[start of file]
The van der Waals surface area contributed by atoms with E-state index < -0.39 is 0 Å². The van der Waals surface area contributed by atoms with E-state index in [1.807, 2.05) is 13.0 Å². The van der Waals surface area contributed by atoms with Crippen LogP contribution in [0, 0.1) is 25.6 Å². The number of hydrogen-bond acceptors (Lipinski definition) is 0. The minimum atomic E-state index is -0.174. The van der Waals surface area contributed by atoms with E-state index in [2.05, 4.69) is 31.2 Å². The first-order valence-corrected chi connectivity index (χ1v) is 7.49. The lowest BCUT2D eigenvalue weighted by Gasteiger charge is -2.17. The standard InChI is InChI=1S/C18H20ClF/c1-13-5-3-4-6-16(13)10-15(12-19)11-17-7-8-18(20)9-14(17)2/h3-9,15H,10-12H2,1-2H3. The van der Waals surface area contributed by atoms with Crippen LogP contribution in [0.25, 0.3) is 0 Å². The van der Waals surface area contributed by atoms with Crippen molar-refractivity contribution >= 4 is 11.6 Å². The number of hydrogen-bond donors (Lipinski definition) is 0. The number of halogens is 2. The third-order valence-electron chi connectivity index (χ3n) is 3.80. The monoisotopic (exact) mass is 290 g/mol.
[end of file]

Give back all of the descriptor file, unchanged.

The van der Waals surface area contributed by atoms with E-state index < -0.39 is 0 Å². The van der Waals surface area contributed by atoms with E-state index in [1.807, 2.05) is 13.0 Å². The van der Waals surface area contributed by atoms with Crippen LogP contribution in [0, 0.1) is 25.6 Å². The number of hydrogen-bond acceptors (Lipinski definition) is 0. The minimum atomic E-state index is -0.174. The van der Waals surface area contributed by atoms with E-state index in [2.05, 4.69) is 31.2 Å². The first-order valence-corrected chi connectivity index (χ1v) is 7.49. The lowest BCUT2D eigenvalue weighted by Gasteiger charge is -2.17. The standard InChI is InChI=1S/C18H20ClF/c1-13-5-3-4-6-16(13)10-15(12-19)11-17-7-8-18(20)9-14(17)2/h3-9,15H,10-12H2,1-2H3. The van der Waals surface area contributed by atoms with Crippen LogP contribution in [0.25, 0.3) is 0 Å². The van der Waals surface area contributed by atoms with Crippen molar-refractivity contribution >= 4 is 11.6 Å². The number of hydrogen-bond donors (Lipinski definition) is 0. The number of halogens is 2. The third-order valence-electron chi connectivity index (χ3n) is 3.80. The monoisotopic (exact) mass is 290 g/mol.